Australia in the 1850s


Eureka Stockade


At the beginning of the 1850s, there was growing unrest among the miners. The government imposed a 30 shillings per month licence fee in order for the miners to work their claim. Police were sent to the goldfields to enforce the payment and were known to use unwarranted force when dealing with miners who did not, or could not, pay. In 1851, miners at Bendigo in Victoria held a large protest rally that began a movement for political change. The miners set about petitioning the government to revoke the licence fee.

On 1 August 1853, the 'Bendigo Goldfields Petition' was presented to Lieutenant-Governor Charles Joseph La Trobe (18011875). It had been signed by over 5,000 miners from across the Victorian goldfields and stretched for more than 13 metres in length. In response, the colonial government proposed doubling the cost of a miner's licence and the Governor of Victoria Sir Charles Hotham (18061855) ordered more frequent licence inspections.

In October 1854, a digger called James Scobie (18261854) was killed outside the Eureka Hotel in Ballarat. When the three people charged with his murder were acquitted, the miners suspected bribery and marched to the hotel to burn it down. In November 1854, the Ballarat Reform League was formed and several thousand miners adopted a program of radical reform to bring change on the goldfields and to claim political rights. Relations between the miners and the government deteriorated and at the end of November, under the leadership of Peter Lalor (18271889), the miners unfurled the rebel Southern Cross flag and swore to defend their rights and liberties.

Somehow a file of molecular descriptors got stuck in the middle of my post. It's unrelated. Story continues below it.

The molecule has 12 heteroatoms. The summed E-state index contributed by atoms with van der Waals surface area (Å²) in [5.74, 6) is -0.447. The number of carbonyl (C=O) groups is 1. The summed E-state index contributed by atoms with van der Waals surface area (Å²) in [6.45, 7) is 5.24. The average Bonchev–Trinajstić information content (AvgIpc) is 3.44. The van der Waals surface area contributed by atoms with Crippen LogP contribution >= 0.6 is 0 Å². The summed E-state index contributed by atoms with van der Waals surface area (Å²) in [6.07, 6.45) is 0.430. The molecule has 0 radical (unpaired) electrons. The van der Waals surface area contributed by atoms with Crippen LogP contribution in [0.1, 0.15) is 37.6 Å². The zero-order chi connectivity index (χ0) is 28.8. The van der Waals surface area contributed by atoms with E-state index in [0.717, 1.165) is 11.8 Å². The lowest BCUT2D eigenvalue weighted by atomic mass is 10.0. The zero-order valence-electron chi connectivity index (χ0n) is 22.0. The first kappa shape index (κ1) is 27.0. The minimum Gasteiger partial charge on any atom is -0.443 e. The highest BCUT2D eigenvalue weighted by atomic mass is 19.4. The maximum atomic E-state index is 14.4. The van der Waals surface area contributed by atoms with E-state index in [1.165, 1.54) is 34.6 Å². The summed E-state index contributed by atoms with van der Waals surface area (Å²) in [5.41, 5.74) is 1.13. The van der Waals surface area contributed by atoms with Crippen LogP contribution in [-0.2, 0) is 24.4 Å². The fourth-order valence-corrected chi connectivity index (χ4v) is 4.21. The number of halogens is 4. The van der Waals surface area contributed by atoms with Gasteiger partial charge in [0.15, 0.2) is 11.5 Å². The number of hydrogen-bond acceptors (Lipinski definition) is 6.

Early on Sunday 3 December 1854, a battle took place at Ballarat between miners and government troops at the Eureka Stockade. About 30 miners and at least five soldiers died in the fighting. Peter Lalor was badly wounded. This rebellion became a symbol of democratic protest and a milestone in the political history of the colony of Victoria.

The remaining 13 rebel miners were brought to trial accused of high treason, but the juries for each miner refused to convict them as popular opinion labelled the rebels heroes. Governor Hotham set up a Royal Commission that looked at the reasons for the rebellion and eventually abolished the licence, replacing it with a Miner's Right. This fee cost £1 a year and gave miners the right to mine gold and entitled its bearer to a vote in parliamentary elections.

Eureka Stockade_1850


A snapshot of 1858

  • January
    • A telephone line opened between the Sydney GPO and South Head.

  • May
    • New South Wales followed the lead of Victoria and South Australia to become the third colony to introduce the principle of manhood suffrage for parliamentary elections.

  • June
    • A huge gold nugget named the Welcome Nugget weighing 68.98 kilograms was found at Ballarat.

  • August
    • The Aborigines' Friends' Association (AFA) was formed at a public meeting in Adelaide in South Australia.

  • September
    • The first recorded game of Australian Rules Football was played between Scotch College and Melbourne Grammar.

  • October
    • The first intercolonial electric telegraph line was officially opened between Adelaide and Melbourne.

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